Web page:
Excess waste heat from a supercomputer being constructed by IBM will be used to warm nearby university buildings in Switzerland.

The Swiss Federal Institute of Technology Zurich (ETH) and IBM announced the plans to build a water-cooled supercomputer dubbed Aquasar, which they are saying is the first of its kind. It will consist of two IBM BladeCenter servers in one rack and will have a peak performance of about 10 Teraflops.

What makes this unique is that each blade will be equipped with a "microscale high-performance liquid cooler per processor, as well as input and output pipeline networks and connections."

According to IBM, the pipelines from the individual blades will link to the larger network of the server rack, which in turn are connected to the main water transportation network. The theory is that the cooling water will be heated constantly by the chips, and consequently cooled to the required temperature as it passes through a passive heat exchanger.

The resulting heat that is removed by the exchanger will in turn be delivered to the heating system of the university. IBM says that this eliminates the need for today's energy-hungry chillers.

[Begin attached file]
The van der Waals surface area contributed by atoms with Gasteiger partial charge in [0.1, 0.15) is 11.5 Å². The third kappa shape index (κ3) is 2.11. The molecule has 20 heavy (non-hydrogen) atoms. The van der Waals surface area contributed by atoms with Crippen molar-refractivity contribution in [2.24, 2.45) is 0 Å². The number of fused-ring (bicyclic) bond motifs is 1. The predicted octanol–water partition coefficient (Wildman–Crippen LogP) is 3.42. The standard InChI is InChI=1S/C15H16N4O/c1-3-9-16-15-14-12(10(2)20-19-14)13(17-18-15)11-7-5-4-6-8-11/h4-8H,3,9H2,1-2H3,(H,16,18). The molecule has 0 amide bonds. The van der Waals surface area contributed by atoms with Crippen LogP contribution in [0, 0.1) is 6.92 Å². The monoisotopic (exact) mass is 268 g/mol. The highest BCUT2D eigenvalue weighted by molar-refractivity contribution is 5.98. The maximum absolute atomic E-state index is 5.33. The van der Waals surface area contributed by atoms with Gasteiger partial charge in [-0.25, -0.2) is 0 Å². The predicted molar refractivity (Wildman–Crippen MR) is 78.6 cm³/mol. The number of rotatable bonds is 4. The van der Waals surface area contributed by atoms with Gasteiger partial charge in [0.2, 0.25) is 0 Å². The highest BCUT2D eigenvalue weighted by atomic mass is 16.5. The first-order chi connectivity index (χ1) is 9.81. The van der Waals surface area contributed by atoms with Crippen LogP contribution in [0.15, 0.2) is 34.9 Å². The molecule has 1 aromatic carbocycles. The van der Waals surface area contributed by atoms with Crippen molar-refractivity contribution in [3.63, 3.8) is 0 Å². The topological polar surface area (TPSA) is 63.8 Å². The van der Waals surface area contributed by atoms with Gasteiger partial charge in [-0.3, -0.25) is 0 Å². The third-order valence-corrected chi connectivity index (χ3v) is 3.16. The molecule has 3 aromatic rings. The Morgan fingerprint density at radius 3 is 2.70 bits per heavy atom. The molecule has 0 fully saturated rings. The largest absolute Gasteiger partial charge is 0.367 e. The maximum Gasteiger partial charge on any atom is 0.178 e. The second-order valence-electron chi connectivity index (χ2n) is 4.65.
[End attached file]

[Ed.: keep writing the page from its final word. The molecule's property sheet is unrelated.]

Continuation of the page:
Big Blue said that it expects the unique cooling system and direct heat reuse will decrease the carbon footprint of the Aquasar system by up to 85 percent and save up to 30 tons of CO2 per year, compared to a similar system using current cooling technologies.

"We cannot afford anymore to design computer systems based on the criterion of computational speed and performance alone," said Professor Dr Poulikakos of ETH Zurich, head of the Laboratory of Thermodynamics in Emerging Technologies and lead investigator of this project. "The new target must be high performance and low net power consumption supercomputers and data centres. This means liquid cooling."

Water, when used as a coolant, has the ability to capture heat about 4,000 times more efficiently than air apparently, and its heat-transporting properties are also far superior. Cooling has long been an issue that has vexed IT, as witnessed by the recent cooling failure in a London data centre that caused several servers to overheat and crash.

Aquasar is planned to start operation in 2010.

The Swiss are no strangers to energy reuse. In March last year, a data centre in Zurich used the heat generated from its equipment to heat a nearby swimming pool.